Cerne Abbas Giant - History and Facts | History Hit

Cerne Abbas Giant

Dorset, England, United Kingdom

About Cerne Abbas Giant

The Cerne Abbas Giant is a giant naked figure sculpted into chalk hillside in Dorset, often associated with fertility.

History of the Cerne Abbas Giant

Hill glyphs (also known as geoglyphs) are found across the UK: some date back as far as the Iron Age, with other being created as recently as the 19th century. Recent sediment analysis suggests the Cerne Abbas Giant dates back to the late Saxon period, sometime in the 10th century. As with all chalk figures, they must be looked after continually or they risk disappearing into the hillside

Its existence was first recorded in the 17th century, and in the 18th century, drawings were made and distributed. The figure has long been associated with fertility, and couples struggling to conceive used to sit on the giant’s large erect penis for good luck. In the 20th century, the eccentric 6th Marquess of Bath and his wife paid the giant a visit after they struggled to have a child. 10 months later, a daughter, named Silvy Cerne was born.

Throughout the 18th and 19th centuries, theories were put forward as to who created the giant and what he represented, ranging from obscure Pagan figures to a Roman version of Hercules, a schoolboy prank to an insult directed at Oliver Cromwell. Precisely who carved the Cerne Abbas Giant or why remains unclear: a historical mystery we will never know the answer to, but many of the more outrageous theories have been shelved by this new discovery.

Today, the giant remains a centre for celebrations – particularly on May Day, when Morris dancers gather for dawn every year.

The Cerne Abbas Giant today

The site is cared for and run by the National Trust: the Giants View car park has an excellent viewpoint if you want to see the whole landscape. It’s also not far to walk up to the giant’s feet if you prefer to view from this angle.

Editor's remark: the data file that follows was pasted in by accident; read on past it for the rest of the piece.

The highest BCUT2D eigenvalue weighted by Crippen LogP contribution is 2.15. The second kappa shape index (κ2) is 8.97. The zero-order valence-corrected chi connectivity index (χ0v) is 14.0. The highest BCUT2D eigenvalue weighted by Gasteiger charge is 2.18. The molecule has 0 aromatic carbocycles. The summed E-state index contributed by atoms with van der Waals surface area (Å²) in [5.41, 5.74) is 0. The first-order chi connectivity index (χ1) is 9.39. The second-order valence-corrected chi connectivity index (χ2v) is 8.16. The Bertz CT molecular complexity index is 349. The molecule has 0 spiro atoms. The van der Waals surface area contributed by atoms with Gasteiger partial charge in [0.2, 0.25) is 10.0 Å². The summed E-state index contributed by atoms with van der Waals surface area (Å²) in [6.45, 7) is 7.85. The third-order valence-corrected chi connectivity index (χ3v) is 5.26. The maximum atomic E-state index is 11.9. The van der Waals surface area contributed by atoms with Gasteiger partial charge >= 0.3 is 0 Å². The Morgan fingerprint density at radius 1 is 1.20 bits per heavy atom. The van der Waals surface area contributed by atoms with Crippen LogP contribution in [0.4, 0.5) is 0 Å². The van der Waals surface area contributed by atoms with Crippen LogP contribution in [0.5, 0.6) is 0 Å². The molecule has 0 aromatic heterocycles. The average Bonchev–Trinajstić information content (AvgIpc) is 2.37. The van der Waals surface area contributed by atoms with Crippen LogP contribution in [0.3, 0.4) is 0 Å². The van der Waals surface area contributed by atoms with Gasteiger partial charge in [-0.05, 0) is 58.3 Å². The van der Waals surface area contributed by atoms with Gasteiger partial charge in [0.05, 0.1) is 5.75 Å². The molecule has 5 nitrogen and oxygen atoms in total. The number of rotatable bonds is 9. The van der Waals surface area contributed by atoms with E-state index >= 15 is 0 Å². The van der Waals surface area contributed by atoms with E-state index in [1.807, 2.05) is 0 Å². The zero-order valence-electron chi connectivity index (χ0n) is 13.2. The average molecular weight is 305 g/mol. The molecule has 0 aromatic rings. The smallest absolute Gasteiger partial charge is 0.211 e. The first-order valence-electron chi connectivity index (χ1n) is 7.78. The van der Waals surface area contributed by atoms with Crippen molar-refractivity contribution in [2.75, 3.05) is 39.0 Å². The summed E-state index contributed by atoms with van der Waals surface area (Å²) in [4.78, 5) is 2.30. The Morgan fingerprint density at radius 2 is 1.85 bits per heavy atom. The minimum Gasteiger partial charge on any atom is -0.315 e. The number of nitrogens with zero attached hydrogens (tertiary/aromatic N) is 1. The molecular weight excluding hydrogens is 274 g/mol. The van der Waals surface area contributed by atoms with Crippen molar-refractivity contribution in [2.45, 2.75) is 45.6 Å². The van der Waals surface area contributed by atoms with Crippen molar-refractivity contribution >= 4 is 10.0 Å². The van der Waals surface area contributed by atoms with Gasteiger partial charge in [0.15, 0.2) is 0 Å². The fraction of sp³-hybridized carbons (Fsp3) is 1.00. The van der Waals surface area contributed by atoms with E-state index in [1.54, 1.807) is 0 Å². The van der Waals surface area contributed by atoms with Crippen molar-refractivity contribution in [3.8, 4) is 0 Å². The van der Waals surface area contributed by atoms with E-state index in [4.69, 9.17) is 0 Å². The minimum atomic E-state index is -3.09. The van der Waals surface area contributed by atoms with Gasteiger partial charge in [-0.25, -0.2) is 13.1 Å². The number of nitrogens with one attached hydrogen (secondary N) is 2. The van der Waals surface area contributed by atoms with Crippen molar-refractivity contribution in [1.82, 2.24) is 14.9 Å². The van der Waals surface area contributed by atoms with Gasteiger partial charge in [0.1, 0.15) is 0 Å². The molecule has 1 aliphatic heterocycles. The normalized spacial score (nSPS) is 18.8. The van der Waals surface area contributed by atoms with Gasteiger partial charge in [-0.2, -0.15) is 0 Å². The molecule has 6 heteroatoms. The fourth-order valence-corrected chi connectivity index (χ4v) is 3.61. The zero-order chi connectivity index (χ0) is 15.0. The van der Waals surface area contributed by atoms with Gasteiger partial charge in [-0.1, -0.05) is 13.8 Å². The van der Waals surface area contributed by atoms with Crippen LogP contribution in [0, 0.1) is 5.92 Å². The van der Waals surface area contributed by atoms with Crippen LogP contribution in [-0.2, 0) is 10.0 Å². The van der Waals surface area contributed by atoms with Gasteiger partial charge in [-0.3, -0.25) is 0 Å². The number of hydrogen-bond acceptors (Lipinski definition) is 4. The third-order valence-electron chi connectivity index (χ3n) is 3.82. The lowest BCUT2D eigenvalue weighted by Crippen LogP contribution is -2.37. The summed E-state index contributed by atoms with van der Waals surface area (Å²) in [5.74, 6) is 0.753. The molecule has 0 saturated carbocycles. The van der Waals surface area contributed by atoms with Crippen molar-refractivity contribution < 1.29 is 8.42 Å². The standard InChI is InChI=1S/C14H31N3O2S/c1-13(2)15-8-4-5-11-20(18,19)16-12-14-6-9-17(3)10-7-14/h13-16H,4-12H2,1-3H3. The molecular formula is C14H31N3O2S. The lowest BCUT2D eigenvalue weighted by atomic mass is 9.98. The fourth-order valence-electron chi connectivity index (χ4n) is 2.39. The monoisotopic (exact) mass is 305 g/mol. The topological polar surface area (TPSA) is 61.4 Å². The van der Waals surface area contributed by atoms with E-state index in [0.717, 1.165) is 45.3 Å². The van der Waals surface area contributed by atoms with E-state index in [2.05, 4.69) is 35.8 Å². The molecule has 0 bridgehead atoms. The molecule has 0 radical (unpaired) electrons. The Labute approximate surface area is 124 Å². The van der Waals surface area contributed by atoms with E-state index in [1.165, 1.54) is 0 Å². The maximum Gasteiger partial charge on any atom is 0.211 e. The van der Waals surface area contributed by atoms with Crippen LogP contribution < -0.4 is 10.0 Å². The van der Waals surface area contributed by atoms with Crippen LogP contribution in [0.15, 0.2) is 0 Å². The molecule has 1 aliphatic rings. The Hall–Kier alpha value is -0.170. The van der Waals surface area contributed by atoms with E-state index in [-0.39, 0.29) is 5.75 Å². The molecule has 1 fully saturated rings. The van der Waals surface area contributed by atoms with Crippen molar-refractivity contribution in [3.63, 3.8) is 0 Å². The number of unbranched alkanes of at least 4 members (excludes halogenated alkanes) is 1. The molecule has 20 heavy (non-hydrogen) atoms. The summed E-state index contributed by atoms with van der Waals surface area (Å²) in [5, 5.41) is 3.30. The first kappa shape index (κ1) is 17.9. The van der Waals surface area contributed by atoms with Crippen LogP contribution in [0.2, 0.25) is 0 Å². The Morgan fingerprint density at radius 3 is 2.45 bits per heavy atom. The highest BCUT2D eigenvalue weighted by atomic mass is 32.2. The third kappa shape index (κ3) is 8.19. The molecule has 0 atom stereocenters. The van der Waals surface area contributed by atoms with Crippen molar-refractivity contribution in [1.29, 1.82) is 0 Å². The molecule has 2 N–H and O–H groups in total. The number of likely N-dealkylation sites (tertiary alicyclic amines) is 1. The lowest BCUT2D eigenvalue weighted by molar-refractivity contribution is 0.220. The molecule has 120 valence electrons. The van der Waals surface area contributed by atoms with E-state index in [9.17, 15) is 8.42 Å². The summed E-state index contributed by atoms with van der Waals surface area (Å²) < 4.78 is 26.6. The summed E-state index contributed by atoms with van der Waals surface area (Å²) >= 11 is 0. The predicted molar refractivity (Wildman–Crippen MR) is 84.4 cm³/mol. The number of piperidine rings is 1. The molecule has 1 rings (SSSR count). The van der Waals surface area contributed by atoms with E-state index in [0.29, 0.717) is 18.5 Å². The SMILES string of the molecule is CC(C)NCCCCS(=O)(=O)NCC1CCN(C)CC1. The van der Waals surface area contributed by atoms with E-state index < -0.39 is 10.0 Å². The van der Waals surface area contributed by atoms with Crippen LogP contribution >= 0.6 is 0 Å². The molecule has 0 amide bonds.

The chalk is replaced roughly every 10 years by volunteers and NT rangers: the more the landscape is disturbed, the more often it has to be replaced. To this ends, it’s important to remember not to get too close when visiting!

The Cerne Abbas Giant hit headlines in May 2021 following the surprising revelation that he was actually created in the Medieval period, rather than being ancient or 17th century, as previously theorised, generating a renewed interest in  the giant’s mysterious origins.

It's not often a discovery shocks archaeologists, but the revelation that the Cerne Abbas Giant could've been created in the late Saxon period has surprised many. In this episode Cat Jarman speaks with the person who was in charge of dating the 180 ft giant with the 30 ft erect penis, Martin Papworth from the National Trust. Find out how they went about testing the Dorset landmark, why so many people assumed it was created in the 17th century, and what challenges popped up during the project.
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Getting to the Cerne Abbas Giant

The village of Cerne Abbas is in Dorset, about 15 minutes north of Dorchester via the A352. It’s a short walk from the village to the giant via footpaths. There’s ample parking on laybys by the A352 (free) or along Duck Street / Kettlebridge Lane.

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